A game against the old enemy England is a great occasion for the Ireland players to be part of, according to Stephen Kenny, although in reality, the manager has one eye on next year's World Cup qualifiers.
Wembley stadium will host the two sides behind closed doors on Thursday night, and while the match gives the new man in charge of the national team a chance to assess the progress of his side since his first match in September, it also may affect the seeding ahead of the World Cup qualifying draw.
The game with England is a rare friendly international in this Nations League era, and Kenny opted to take on the world’s number four ranked side rather than organising a moral-boosting first victory against a poor side in Dublin.
Kenny is looking at the bigger picture and is happy to risk a step back in rankings should his side lose in London on the basis that it will ultimately stand to his team as they continue to build towards the 2021 campaign.
"The bigger picture has always been the World Cup qualifiers," said Kenny, speaking at the pre-match press conference.
"These are important games, every game is important. It’s been well-documented with World Cup seeding status, and our status in League B of the Nations League."
And while Kenny has lost more players as a result of injury and the coronavirus, which has reared its ugly head for the second time in successive international windows, again the manager is remaining upbeat as he believes that others in the squad can benefit and gain from the opportunity.
And Kenny is clearly looking beyond his current working squad by namechecking young aspiring players like Troy Parrott and Michael Obafemi with places still very much up for grabs as he attempts to stamp his signature on the Ireland unit.
"The two players ruled out today would feature prominently in our picture for the World Cup, without a doubt," said Kenny, speaking about Callum Robinson, who misses out following a positive Covid test, and Aaron Connolly, who picked up a minor hamstring strain. Both miss out on all three games of the window.
"People like Troy Parrott and Michael Obafemi if they get regular games, they are certainly players who could come into the picture," continued Kenny.
"We have a core group of players with international experience here so it will be interesting to see how we go over the three games.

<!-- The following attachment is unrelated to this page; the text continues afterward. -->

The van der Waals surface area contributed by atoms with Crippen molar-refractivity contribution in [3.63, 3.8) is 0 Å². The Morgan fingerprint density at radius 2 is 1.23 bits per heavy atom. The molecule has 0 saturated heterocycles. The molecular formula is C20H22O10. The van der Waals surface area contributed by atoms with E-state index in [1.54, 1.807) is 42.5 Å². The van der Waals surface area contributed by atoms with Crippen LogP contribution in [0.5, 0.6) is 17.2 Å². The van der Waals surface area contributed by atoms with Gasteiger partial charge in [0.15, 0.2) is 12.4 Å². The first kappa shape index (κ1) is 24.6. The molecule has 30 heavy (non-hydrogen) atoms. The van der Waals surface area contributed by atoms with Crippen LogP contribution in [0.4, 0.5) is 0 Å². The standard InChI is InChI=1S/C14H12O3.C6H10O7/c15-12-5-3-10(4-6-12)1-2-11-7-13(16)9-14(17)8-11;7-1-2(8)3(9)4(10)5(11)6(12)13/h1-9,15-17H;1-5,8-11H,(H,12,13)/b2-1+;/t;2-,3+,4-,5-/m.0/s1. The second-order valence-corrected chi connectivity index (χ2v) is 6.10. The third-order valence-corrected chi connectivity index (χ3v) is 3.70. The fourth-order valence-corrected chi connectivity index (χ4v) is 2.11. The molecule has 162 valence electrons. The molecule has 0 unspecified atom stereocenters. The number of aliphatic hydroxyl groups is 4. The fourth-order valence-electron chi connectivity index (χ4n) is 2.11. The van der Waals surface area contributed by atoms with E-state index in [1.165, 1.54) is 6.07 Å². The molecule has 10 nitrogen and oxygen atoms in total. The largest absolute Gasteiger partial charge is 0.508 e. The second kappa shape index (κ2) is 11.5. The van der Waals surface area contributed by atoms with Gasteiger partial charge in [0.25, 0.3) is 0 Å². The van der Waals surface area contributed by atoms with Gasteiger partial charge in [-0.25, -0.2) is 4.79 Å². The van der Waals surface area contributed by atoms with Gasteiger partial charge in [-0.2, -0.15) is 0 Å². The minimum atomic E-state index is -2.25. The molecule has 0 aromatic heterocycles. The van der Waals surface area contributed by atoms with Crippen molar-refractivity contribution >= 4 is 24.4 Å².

"One of the things about having the players ruled out in the manner that they were, it opens an opportunity for other players. It’s interesting to see what that brings."
Despite the size of the Ireland squad for this game, there is no recognised left-back available for the Wembley encounter as Enda Stevens is out injured.
Cyrus Christie was called into the squad, however, the defender is more accustomed to playing on the right side, while recent squad member, Derrick Williams, who can play at centre-half or left back is injured.
Matt Doherty, of course, has played in that position for his previous club, Wolves, and by moving the now Spurs defender to the opposite side of the pitch, it will allow the manager to play Seamus Coleman in his preferred right back position.
The manager has previously indicated that he may play three at the back, and while he said that he has yet to pick his side, in Stevens’ absence, he will more than likely leave that for another day.
"I haven't picked the team yet, to be honest, but of course Seamus is a really important part of our team, for sure," said Kenny.
"We have some options. Left back has been an issue. Derrick Williams has been injured. Other left backs like Johnny Hayes at Aberdeen and Greg Cunningham at Cardiff have been injured lately.
"Ryan Manning had a very good season last season with QPR. Because he was moving, he was frozen out, and he has only played 70 minutes really since the start of this season with Swansea.
"But he is a very good player and has a lot of training under his belt, so he will join up with Jack Byrne ahead of the trip to Wales, and the game against Bulgaria."
Looking ahead to the game, Kenny believes that the players are really looking forward to play against the old foes at the iconic Wembley stadium.
And while Kenny acknowledges that the current England side will prove a very difficult proposition, there will be a chance to create a bit of history for his side as Ireland have only ever beaten England twice, and not since Euro 88 and that Ray Houghton goal.
"Really the players love playing for Ireland, they are very proud. Every cap is important and when they are ruled out through injury they are genuinely devastated.
"We are [looking forward to it]. The players get an opportunity to play in Wembley against England.
"Ireland have never won in Wembley. We won twice against England, once in Stuttgart and once in Goodison 70-odd years ago so it has been a long time.
"England are in good form and we have played well at times, against Slovakia in particularly, but we haven't been scoring goals of course.
"So we are looking forward to going there and we want to perform well."